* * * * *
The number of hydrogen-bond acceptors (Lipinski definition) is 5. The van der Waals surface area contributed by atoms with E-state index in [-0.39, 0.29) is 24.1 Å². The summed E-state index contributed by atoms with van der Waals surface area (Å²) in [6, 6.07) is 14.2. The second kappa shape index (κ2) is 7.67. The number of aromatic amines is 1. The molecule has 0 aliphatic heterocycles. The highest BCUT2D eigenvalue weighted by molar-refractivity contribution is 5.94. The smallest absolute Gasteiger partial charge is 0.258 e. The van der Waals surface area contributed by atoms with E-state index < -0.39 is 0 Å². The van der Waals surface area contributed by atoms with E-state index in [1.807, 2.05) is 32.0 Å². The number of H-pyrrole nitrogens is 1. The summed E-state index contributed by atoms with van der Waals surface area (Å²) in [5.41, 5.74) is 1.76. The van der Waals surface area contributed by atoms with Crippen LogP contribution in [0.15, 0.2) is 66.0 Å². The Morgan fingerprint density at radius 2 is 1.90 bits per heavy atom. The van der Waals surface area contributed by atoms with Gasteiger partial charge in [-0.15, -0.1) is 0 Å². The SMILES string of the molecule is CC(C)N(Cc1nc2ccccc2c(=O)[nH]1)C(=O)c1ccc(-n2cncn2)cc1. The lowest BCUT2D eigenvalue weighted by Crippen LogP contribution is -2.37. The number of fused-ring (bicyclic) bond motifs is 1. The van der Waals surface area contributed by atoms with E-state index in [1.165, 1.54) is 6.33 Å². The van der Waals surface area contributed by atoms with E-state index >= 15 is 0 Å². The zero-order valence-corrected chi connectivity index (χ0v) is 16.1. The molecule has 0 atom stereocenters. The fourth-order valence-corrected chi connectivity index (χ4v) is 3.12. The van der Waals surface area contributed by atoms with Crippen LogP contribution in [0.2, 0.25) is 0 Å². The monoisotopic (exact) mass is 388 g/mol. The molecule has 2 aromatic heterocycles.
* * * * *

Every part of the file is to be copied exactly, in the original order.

The number of hydrogen-bond acceptors (Lipinski definition) is 5. The van der Waals surface area contributed by atoms with E-state index in [-0.39, 0.29) is 24.1 Å². The summed E-state index contributed by atoms with van der Waals surface area (Å²) in [6, 6.07) is 14.2. The second kappa shape index (κ2) is 7.67. The number of aromatic amines is 1. The molecule has 0 aliphatic heterocycles. The highest BCUT2D eigenvalue weighted by molar-refractivity contribution is 5.94. The smallest absolute Gasteiger partial charge is 0.258 e. The van der Waals surface area contributed by atoms with E-state index < -0.39 is 0 Å². The van der Waals surface area contributed by atoms with E-state index in [1.807, 2.05) is 32.0 Å². The number of H-pyrrole nitrogens is 1. The summed E-state index contributed by atoms with van der Waals surface area (Å²) in [5.41, 5.74) is 1.76. The van der Waals surface area contributed by atoms with Crippen LogP contribution in [0.15, 0.2) is 66.0 Å². The Morgan fingerprint density at radius 2 is 1.90 bits per heavy atom. The van der Waals surface area contributed by atoms with Gasteiger partial charge in [-0.15, -0.1) is 0 Å². The SMILES string of the molecule is CC(C)N(Cc1nc2ccccc2c(=O)[nH]1)C(=O)c1ccc(-n2cncn2)cc1. The lowest BCUT2D eigenvalue weighted by Crippen LogP contribution is -2.37. The number of fused-ring (bicyclic) bond motifs is 1. The van der Waals surface area contributed by atoms with E-state index in [1.165, 1.54) is 6.33 Å². The van der Waals surface area contributed by atoms with E-state index >= 15 is 0 Å². The zero-order valence-corrected chi connectivity index (χ0v) is 16.1. The molecule has 0 atom stereocenters. The fourth-order valence-corrected chi connectivity index (χ4v) is 3.12. The van der Waals surface area contributed by atoms with Crippen LogP contribution in [0.2, 0.25) is 0 Å². The monoisotopic (exact) mass is 388 g/mol. The molecule has 2 aromatic heterocycles.